Hierarchical facilities refer to facilities that function in the context of a multi-level system or facilities of varying levels that provide diverse services in collaboration with one another [20]. Education, emergency, healthcare, logistics, and firefighting facilities are among the facilities that can be categorized as hierarchical facilities [21]. As general hierarchical facilities, healthcare facilities have been broadly examined in the field of spatial accessibility. The development of well-organized hierarchical systems for healthcare facilities has been a goal for local/federal governments in many nations in recent years [22].
The Iranian healthcare system is divided into 3 hierarchical levels, each with a specific set of leadership and governance responsibilities. The Supreme Council for Health and Food Security is responsible for fostering cross-sector cooperation and health-related decision-making. Designing healthcare packages is mainly the responsibility of the Supreme Council for Health Insurance. The Ministry of Health and Medical Education (MoHME) regulates the health system and makes decisions on public health, curative affairs, medical research, education, food, and drugs. It provides healthcare services to the whole population via 67 medical universities across 31 regions in Iran. Public, private, and non-profit organizations provide accessible healthcare services to Iran’s population. The public sector owns 80% of all hospital beds, and regional health networks oversee the operation of public hospitals. Medical centers and homes concentrating on public health and primary healthcare services are found at the third level and act as intermediaries for referrals to secondary and tertiary care [23]. The primary healthcare system in Iran has undergone steady structural improvements since 1984, which have led to dramatic decreases in infant, maternal, and neonatal mortality rates [24]. As a result, the neonatal mortality rate dropped from 31.2 deaths per 1000 live births in 1984 to 8.9 deaths in 2018 [25]. According to some studies, however, there is not yet an equal distribution of healthcare facilities in Iran [26-28].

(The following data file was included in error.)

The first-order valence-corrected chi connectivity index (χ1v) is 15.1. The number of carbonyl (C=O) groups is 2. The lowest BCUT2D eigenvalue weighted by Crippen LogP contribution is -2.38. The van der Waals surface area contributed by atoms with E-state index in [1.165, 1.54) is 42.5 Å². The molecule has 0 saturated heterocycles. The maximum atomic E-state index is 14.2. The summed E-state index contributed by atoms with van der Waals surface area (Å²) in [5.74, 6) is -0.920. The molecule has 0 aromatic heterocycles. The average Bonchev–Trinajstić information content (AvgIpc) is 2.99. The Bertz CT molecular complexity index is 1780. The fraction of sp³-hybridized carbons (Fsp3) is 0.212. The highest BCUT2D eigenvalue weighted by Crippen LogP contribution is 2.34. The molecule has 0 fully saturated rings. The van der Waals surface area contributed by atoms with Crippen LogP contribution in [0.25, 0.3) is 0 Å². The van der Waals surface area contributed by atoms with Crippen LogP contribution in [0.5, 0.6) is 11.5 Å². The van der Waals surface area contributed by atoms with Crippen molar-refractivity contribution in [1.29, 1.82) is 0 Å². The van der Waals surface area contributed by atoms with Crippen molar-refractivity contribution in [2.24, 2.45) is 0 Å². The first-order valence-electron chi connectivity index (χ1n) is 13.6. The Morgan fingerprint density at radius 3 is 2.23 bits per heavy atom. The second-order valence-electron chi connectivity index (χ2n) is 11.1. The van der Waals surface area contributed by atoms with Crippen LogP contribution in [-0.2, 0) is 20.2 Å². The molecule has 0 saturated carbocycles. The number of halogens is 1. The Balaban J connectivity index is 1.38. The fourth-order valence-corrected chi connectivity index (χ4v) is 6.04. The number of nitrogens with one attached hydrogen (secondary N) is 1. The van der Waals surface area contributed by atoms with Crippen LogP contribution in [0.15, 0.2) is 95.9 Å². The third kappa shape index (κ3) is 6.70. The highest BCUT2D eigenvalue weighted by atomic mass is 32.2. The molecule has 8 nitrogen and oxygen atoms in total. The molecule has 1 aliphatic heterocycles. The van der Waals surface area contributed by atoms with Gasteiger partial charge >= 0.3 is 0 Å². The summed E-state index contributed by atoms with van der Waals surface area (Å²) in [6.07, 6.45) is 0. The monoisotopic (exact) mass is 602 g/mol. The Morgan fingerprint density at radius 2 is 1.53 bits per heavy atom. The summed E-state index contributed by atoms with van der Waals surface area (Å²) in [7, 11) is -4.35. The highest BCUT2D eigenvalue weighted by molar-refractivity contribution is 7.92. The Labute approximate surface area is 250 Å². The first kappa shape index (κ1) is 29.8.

One of the essential data banks for tracking maternal and neonatal health is the Iranian Maternal and Neonatal Network (IMaN). The IMaN collects nearly all maternal and infant health data related to childbirth throughout the nation. Since 2014, the IMaN has tracked births that take place outside of hospitals, such as birthing centers, women’s homes, and other locations. Information on the demographic characteristics of mothers of newborns, relationships, gestational ages, the medical records of mothers, and birth characteristics of infants are recorded in the IMaN data bank [28].
Regions with poor accessibility must be identified, and inequity of access should be examined in order to effectively plan health services. As a result of advanced data regarding the locations of facilities and enhanced technologies used to visualize such information in relation to the population via techniques such as geographical information systems (GIS), it has become easier to identify underserved regions with poor accessibility. In this study, GIS was used to investigate the inequity of access and spatial inaccessibility to MNCS providers in Iran. While this study drew upon past research in Iran [29], the present study differs from previous research in the following ways. The criteria for healthcare service distribution were examined by a panel of experts in order to develop a hierarchical optimization model to identify the quantity and spatial distribution of MNCS providers across 3 service levels. The model proposed in this study may be an effective solution for reducing inequity of healthcare access at both the policy and decision-making levels.
With a population of approximately 82 million people and an area of 1 658 195 km2, Iran is the 18th most populous and 17th largest country in the world [1]. The present study aimed to determine the optimal spatial distribution of MNCS providers for the population of Iran. To better understand and address the situation, interviews were held with a panel of experts in order to identify and examine this real-life problem. The data required to conduct this study were extracted from different data banks. The data were then cleaned in order to collect only the relevant data on public demand for MNCS, MNCS facilities, and MNCS networks. Data on catchment areas, criteria, and criterion weights were extracted under the supervision of policymakers at a neonatal health office of the MoHME. The various data were then integrated, and a model was eventually created using GIS software. Figure 1 shows the in-sequence research methodology that was used in this study.

Demand data